Gender discrimination also exists within the same job tier, too, the complaint stated. Google was accused of paying women less than their male counterparts despite them doing the same work. The lawsuit was later upgraded to a class-action status when a fourth woman, Heidi Lamar, joined as a plaintiff. The class is said to cover more than 15,000 people.
Google Cloud's Anthos on-prem platform is getting a new home under the search giant’s recently announced Google Distributed Cloud (GDC) portfolio, where it will live on as a software-based competitor to AWS Outposts and Microsoft Azure Stack.
Introduced last fall, GDC enables customers to deploy managed servers and software in private datacenters and at communication service provider or on the edge.
Its latest update sees Google reposition Anthos on-prem, introduced back in 2020, as the bring-your-own-server edition of GDC. Using the service, customers can extend Google Cloud-style management and services to applications running on-prem.
Google has placed one of its software engineers on paid administrative leave for violating the company's confidentiality policies.
Since 2021, Blake Lemoine, 41, had been tasked with talking to LaMDA, or Language Model for Dialogue Applications, as part of his job on Google's Responsible AI team, looking for whether the bot used discriminatory or hate speech.
LaMDA is "built by fine-tuning a family of Transformer-based neural language models specialized for dialog, with up to 137 billion model parameters, and teaching the models to leverage external knowledge sources," according to Google.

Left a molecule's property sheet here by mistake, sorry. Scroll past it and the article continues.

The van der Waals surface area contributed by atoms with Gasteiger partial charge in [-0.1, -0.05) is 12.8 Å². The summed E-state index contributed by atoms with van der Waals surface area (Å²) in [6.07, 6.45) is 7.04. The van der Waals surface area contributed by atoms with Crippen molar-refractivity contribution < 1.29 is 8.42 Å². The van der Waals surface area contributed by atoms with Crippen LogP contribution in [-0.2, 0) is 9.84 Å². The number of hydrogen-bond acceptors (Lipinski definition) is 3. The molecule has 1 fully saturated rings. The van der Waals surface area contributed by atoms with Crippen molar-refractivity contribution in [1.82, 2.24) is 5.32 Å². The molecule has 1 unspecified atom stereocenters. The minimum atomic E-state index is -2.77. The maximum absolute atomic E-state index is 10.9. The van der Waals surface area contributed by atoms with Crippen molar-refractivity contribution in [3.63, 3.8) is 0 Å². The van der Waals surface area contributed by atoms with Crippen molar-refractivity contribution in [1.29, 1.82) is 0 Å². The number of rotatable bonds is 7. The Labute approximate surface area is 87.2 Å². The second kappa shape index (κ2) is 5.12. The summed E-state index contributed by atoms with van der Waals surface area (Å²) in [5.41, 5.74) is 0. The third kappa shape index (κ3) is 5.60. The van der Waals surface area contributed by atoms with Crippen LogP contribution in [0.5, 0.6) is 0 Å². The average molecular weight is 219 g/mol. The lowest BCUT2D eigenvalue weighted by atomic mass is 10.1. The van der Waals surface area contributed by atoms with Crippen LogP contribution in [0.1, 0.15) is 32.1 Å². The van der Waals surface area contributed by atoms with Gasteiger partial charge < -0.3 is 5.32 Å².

A group of senators wants to make it illegal for data brokers to sell sensitive location and health information of individuals' medical treatment.
A bill filed this week by five senators, led by Senator Elizabeth Warren (D-MA), comes in anticipation the Supreme Court's upcoming ruling that could overturn the 49-year-old Roe v. Wade ruling legalizing access to abortion for women in the US.
The worry is that if the Supreme Court strikes down Roe v. Wade – as is anticipated following the leak in May of a majority draft ruling authored by Justice Samuel Alito – such sensitive data can be used against women.
Google Cloud and other internet service providers are recovering from network issues attributed to a network cable cut that began in the Middle East and Asia just before 0700 PDT (1400 UTC).
The cable, Asia-Africa-Europe-1 (AAE-1), is a 25,000km submarine cable operated by a telecom consortium. It connects South East Asia to Europe by way of Egypt.
According to Doug Madory, director of internet analysis at network monitoring biz Kentik, problems with AAE-1 affected internet connectivity in various countries in East Africa, Middle East and South Asia, including Pakistan, Somalia, Djibouti, and Saudi Arabia.
A 33-year-old Illinois man has been sentenced to two years in prison for running websites that paying customers used to launch more than 200,000 distributed denial-of-services (DDoS) attacks.
A US California Central District jury found the Prairie State's Matthew Gatrel guilty of one count each of conspiracy to commit wire fraud, unauthorized impairment of a protected computer and conspiracy to commit unauthorized impairment of a protected computer. He was initially charged in 2018 after the Feds shut down 15 websites offering DDoS for hire.
Gatrel, was convicted of owning and operating two websites – DownThem.org and AmpNode.com – that sold DDoS attacks. The FBI said that DownThem sold subscriptions that allowed the more than 2,000 customers to run the attacks while AmpNode provided customers with the server hosting. AmpNode spoofed servers that could be pre-configured with DDoS attack scripts and attack amplifiers to launch simultaneous attacks on victims.